The customary international law demanded that other nations give a letter of marquMarque faith and credit and not consider its holder a pirate. Customary international law defines privateers as legal members of their country’s services engaging in a legal military operation. As a member of his country’s service, he was immune from criminal charges for killing done in pursuit of privateering, and if captured, he had to be granted prisoner of war status. It was much like piracy, notwithstanding its legal status—the privateers were motivated by profit. They could keep the rest after paying the stake a share of the prize.

The institution of privateering gave all involved, including the captains, the crew, and owners of privateering ships, a huge legal and financial windfall. In exchange for these amenities, privateers were bound to rules. To begin with, their status as pirates depended on holding a letter of marque licensing acts, which would otherwise be piracy. While addressed to the prCaptainaptain, the letter of Marque is not owned by the cuCaptainaptain as an individual. The rights granted by letter instead vested in the office of the CsCaptainaptain were intended to be used as the privateering vessel; the individual exercised those rights as an officeholder. If the ship changes commands, the rights and restrictions set in a letter will remain held by the captain’s office and exercised by the captain.

Only a state party authorized party could issue a letter of marquMarque process, and the official with the right to grant such a license varied depending on the nation. In Great Britain, the right to issue a letter marque was nominally vested in the lord high admiral, the head of the British Admiralty, who gave these licenses in the name of the King. In most American and Caribbean Colonies, the Lord Admiral usually deputized a local official, the Colonies Governor, as the Colonies Admiral or Vice-Admiral with the power to handle local maritime matters, including issuing letters of Marque. The process was decentralized by allowing provincial colonial governors the authority to issue letters of Marque; when hostiles broke out between the various empires, British colonial governors could rapidly commission large numbers of pirates to target tits enemies’ military and economic assets.

The pirates whom the British Colonial governors licensed included notoriously brutal men such as Roche Brazilian and Henry Morgan; these men often targeted noncombatants with fierce forms of murder and torture as a means to terrorize their victims into surrendering their wealth. However, despite their cruelty, these pirates were extremely effective. They destroyed or stole much of Spain’s colonial wealth, recaptured colonies, and helped ensure British dominance. The decentralized process involved in issuing letters of marquMarquewed the British Government to deny responsibility for the pirates’ actions while reaping the rewards of her wayward privateers. If the British Government received foreign protests, they could state its inability to micromanage its governors located thousands of miles away.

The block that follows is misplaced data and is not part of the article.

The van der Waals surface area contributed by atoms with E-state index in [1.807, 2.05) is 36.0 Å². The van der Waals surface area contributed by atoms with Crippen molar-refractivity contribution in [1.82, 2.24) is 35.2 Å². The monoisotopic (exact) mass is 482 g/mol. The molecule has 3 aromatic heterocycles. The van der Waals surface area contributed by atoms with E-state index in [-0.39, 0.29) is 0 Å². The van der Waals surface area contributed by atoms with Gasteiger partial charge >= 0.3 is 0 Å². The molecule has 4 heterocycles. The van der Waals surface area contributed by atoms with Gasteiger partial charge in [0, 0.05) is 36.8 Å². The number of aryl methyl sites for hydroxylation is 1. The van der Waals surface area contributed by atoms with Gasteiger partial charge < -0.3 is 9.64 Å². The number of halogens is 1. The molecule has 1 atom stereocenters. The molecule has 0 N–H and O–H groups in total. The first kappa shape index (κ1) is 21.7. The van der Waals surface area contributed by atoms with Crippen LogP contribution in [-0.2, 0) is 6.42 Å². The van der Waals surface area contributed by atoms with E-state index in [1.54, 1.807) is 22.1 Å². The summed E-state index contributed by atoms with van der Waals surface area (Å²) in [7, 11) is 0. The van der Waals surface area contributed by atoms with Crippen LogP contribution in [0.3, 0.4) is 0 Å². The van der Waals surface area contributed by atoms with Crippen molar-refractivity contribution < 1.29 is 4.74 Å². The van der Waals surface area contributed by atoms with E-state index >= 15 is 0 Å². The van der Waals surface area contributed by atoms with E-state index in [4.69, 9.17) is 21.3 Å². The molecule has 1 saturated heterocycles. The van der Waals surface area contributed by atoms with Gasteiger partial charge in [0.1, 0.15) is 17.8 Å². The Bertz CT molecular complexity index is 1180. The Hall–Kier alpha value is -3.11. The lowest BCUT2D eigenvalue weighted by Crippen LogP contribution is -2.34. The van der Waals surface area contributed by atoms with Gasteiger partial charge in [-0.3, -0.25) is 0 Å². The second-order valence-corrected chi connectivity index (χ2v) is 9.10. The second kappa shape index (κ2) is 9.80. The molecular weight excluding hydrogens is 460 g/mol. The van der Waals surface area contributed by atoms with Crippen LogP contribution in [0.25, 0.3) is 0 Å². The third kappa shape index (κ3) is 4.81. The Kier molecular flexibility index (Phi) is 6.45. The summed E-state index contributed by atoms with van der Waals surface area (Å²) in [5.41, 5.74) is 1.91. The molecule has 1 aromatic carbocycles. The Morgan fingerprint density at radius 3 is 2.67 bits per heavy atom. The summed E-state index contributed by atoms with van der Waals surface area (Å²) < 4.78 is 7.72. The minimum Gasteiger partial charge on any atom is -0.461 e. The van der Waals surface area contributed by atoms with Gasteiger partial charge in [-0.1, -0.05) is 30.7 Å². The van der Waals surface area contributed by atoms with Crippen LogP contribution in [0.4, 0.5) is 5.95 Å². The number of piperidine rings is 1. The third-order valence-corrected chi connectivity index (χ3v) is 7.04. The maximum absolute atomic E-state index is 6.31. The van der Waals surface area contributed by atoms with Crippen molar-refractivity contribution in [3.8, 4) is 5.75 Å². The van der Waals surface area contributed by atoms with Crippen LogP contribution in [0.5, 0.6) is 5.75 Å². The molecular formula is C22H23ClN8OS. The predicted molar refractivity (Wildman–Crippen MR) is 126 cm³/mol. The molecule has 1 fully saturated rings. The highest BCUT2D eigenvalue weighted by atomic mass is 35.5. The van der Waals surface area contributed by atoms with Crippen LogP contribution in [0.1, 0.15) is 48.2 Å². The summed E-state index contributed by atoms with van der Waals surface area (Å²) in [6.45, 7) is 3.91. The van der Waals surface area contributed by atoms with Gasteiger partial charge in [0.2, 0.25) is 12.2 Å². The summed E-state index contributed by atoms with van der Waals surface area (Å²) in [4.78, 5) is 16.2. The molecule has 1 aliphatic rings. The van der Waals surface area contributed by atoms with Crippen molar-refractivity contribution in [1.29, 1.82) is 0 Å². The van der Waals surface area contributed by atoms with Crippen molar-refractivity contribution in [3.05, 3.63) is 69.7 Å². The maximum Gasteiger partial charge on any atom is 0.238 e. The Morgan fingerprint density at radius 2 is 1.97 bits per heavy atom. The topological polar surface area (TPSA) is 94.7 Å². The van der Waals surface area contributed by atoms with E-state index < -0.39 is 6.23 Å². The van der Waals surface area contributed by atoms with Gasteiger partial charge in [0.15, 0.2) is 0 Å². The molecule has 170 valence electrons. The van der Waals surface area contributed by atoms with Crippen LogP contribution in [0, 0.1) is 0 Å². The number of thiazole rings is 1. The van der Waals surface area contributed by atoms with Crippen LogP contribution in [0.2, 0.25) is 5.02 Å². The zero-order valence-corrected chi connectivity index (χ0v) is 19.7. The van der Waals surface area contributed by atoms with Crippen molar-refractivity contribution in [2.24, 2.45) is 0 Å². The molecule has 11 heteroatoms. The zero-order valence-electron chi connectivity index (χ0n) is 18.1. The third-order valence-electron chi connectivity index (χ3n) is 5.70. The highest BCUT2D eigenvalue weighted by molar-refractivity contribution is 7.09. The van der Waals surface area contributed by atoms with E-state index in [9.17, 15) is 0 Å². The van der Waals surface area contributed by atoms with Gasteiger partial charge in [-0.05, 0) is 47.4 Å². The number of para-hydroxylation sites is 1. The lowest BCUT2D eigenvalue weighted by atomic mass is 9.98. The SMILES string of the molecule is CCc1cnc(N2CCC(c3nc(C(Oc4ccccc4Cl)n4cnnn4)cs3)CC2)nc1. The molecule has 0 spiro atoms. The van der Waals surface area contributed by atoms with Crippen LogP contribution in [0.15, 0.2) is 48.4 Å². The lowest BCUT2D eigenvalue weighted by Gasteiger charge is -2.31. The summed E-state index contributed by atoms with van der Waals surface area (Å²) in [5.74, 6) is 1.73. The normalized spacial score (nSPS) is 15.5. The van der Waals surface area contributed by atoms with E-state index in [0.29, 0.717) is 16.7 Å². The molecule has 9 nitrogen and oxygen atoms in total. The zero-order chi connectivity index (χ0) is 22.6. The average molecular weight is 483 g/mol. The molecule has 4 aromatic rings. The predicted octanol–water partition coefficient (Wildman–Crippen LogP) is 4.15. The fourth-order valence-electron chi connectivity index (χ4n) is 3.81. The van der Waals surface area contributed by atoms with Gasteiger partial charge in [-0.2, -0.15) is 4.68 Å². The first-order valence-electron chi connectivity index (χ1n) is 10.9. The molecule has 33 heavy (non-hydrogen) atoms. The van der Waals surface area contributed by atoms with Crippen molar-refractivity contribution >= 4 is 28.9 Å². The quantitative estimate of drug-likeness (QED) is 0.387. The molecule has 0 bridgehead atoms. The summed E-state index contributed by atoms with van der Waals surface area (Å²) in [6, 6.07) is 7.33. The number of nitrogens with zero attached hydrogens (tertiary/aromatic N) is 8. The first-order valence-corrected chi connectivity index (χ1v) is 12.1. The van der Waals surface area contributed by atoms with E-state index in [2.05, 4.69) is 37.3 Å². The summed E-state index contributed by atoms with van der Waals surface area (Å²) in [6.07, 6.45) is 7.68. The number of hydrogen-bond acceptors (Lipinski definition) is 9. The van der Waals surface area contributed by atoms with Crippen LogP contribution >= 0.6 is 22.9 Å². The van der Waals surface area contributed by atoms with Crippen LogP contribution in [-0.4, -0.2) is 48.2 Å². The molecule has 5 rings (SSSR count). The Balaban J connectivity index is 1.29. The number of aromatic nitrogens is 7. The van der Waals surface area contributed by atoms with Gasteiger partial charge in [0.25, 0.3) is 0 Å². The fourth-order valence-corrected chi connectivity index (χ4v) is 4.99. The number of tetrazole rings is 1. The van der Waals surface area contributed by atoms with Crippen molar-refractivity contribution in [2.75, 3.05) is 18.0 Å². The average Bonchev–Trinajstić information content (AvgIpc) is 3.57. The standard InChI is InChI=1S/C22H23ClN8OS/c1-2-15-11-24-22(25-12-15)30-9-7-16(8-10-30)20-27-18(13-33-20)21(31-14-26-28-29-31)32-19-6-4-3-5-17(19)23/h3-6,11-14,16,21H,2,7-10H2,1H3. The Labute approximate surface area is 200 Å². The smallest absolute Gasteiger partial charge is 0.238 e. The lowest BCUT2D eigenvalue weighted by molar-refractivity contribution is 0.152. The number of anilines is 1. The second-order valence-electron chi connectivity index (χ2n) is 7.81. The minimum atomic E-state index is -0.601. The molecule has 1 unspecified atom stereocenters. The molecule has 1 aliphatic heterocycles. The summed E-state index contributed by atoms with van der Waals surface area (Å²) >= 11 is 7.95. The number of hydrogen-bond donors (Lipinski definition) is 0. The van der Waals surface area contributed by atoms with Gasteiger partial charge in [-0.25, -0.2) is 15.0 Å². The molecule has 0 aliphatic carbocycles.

If an individual privateer committed an atrocity, the British Government sometimes would completely deny responsible and say as far they know privateer is acting without a letter marque. In analyzing the process of the issuing of letters of MarquMarque, it is extremely lax. Many people who were issued letters of MarquMarqueed their privileges or degenerated into outright piracy. Virtually every major CariPiratePirate began their career as a Captain or crew member on an. The Spanish had procedures similar to those of the British in licensing pirates. The Dutch outsourced the right to issue letters of marquMarquehe Dutch West Indies Company, the premier international trading company. However, the United States was the country whose privateering licensing protocol was most unique. The licensing authority was more centralized than in other countries. The steps required to be granted a U.S. letter of marquMarque are also far more rigorous than those of other countries.

In the United States, the Constitution allows only the U.S. Congress to issue letters of MarquMarques, which means a would-be privateer would only receive a letter of marquMarquend when both houses of Congress vote for it and it passes and, like any other act of Congress, it was signed by the U.S. President. This highly rigorous process was likely intended to screen out undesirable elements attracted to privateering.

Once a privateer captain was granted the letter of marquMarquewould be subject to the rules stated in the letter of marquMarquecontents of the letter of marque state terms and parameters its holders are legally obligated to follow. The letters of MarquMarqued provide for vital aspects of the mission. It would state who the holder was entitled to target, the methods he could use, what date or event would cause the letter of marquMarquexpire, and the percentage the monarch statute was entitled to. These terms were important because, in some cases, a violation could be seen as an act of piracy. Of these terms, perhaps the most are those whose holder could attack. The words would state the nationality of the ships a privateer was lawfully able to attack, or if the letter was geared towards pirates, note that it applies to all pirates.